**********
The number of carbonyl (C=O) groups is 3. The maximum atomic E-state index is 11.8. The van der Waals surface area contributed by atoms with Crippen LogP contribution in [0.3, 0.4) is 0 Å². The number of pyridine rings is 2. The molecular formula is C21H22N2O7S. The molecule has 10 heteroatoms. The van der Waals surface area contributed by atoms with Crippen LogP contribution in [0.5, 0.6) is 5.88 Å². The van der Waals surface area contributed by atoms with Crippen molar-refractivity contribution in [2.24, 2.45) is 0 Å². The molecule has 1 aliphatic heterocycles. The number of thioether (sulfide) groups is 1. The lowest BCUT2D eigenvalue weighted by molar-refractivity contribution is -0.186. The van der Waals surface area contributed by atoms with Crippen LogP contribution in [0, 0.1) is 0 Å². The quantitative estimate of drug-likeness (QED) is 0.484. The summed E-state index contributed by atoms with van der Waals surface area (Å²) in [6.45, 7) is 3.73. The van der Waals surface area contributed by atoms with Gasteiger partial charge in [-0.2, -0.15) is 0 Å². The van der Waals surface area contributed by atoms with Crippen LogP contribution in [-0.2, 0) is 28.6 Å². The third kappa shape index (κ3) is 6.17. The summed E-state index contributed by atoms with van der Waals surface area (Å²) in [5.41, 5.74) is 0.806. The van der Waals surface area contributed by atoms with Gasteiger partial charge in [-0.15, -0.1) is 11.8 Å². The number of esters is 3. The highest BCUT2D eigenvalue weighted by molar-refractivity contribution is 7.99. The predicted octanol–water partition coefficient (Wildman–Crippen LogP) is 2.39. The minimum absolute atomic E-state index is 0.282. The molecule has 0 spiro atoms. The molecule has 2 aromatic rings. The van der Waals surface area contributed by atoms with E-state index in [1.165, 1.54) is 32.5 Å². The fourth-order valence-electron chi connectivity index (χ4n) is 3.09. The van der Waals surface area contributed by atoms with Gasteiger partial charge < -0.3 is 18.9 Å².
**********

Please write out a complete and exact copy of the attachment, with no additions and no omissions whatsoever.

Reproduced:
The number of carbonyl (C=O) groups is 3. The maximum atomic E-state index is 11.8. The van der Waals surface area contributed by atoms with Crippen LogP contribution in [0.3, 0.4) is 0 Å². The number of pyridine rings is 2. The molecular formula is C21H22N2O7S. The molecule has 10 heteroatoms. The van der Waals surface area contributed by atoms with Crippen LogP contribution in [0.5, 0.6) is 5.88 Å². The van der Waals surface area contributed by atoms with Crippen molar-refractivity contribution in [2.24, 2.45) is 0 Å². The molecule has 1 aliphatic heterocycles. The number of thioether (sulfide) groups is 1. The lowest BCUT2D eigenvalue weighted by molar-refractivity contribution is -0.186. The van der Waals surface area contributed by atoms with Crippen LogP contribution in [0, 0.1) is 0 Å². The quantitative estimate of drug-likeness (QED) is 0.484. The summed E-state index contributed by atoms with van der Waals surface area (Å²) in [6.45, 7) is 3.73. The van der Waals surface area contributed by atoms with Gasteiger partial charge in [-0.2, -0.15) is 0 Å². The van der Waals surface area contributed by atoms with Crippen LogP contribution in [-0.2, 0) is 28.6 Å². The third kappa shape index (κ3) is 6.17. The summed E-state index contributed by atoms with van der Waals surface area (Å²) in [5.41, 5.74) is 0.806. The van der Waals surface area contributed by atoms with Gasteiger partial charge in [-0.15, -0.1) is 11.8 Å². The number of esters is 3. The highest BCUT2D eigenvalue weighted by molar-refractivity contribution is 7.99. The predicted octanol–water partition coefficient (Wildman–Crippen LogP) is 2.39. The minimum absolute atomic E-state index is 0.282. The molecule has 0 spiro atoms. The molecule has 2 aromatic rings. The van der Waals surface area contributed by atoms with E-state index in [1.165, 1.54) is 32.5 Å². The fourth-order valence-electron chi connectivity index (χ4n) is 3.09. The van der Waals surface area contributed by atoms with Gasteiger partial charge < -0.3 is 18.9 Å².